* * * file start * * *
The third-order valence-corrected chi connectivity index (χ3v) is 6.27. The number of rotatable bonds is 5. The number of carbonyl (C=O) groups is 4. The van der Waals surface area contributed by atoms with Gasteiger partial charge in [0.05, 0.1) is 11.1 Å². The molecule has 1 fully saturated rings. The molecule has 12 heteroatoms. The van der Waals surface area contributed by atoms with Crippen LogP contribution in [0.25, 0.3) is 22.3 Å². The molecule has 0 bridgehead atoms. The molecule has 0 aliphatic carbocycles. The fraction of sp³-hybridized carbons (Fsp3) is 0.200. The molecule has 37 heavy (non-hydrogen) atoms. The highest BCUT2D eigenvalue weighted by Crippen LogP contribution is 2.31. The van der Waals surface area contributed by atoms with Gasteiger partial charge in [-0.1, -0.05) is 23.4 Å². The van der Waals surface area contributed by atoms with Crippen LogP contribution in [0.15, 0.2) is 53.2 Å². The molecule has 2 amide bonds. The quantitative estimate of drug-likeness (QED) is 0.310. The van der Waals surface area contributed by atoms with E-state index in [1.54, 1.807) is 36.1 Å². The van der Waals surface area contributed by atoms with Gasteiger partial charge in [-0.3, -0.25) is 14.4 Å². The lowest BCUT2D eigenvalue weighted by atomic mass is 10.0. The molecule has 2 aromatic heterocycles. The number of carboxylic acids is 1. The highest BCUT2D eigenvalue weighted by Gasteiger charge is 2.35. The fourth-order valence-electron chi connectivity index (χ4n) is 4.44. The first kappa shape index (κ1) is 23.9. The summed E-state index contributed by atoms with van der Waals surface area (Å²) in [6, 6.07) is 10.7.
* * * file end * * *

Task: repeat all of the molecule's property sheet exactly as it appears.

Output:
The third-order valence-corrected chi connectivity index (χ3v) is 6.27. The number of rotatable bonds is 5. The number of carbonyl (C=O) groups is 4. The van der Waals surface area contributed by atoms with Gasteiger partial charge in [0.05, 0.1) is 11.1 Å². The molecule has 1 fully saturated rings. The molecule has 12 heteroatoms. The van der Waals surface area contributed by atoms with Crippen LogP contribution in [0.25, 0.3) is 22.3 Å². The molecule has 0 bridgehead atoms. The molecule has 0 aliphatic carbocycles. The fraction of sp³-hybridized carbons (Fsp3) is 0.200. The molecule has 37 heavy (non-hydrogen) atoms. The highest BCUT2D eigenvalue weighted by Crippen LogP contribution is 2.31. The van der Waals surface area contributed by atoms with Gasteiger partial charge in [-0.1, -0.05) is 23.4 Å². The van der Waals surface area contributed by atoms with Crippen LogP contribution in [0.15, 0.2) is 53.2 Å². The molecule has 2 amide bonds. The quantitative estimate of drug-likeness (QED) is 0.310. The van der Waals surface area contributed by atoms with E-state index in [1.54, 1.807) is 36.1 Å². The van der Waals surface area contributed by atoms with Gasteiger partial charge in [-0.3, -0.25) is 14.4 Å². The lowest BCUT2D eigenvalue weighted by atomic mass is 10.0. The molecule has 2 aromatic heterocycles. The number of carboxylic acids is 1. The highest BCUT2D eigenvalue weighted by Gasteiger charge is 2.35. The fourth-order valence-electron chi connectivity index (χ4n) is 4.44. The first kappa shape index (κ1) is 23.9. The summed E-state index contributed by atoms with van der Waals surface area (Å²) in [6, 6.07) is 10.7.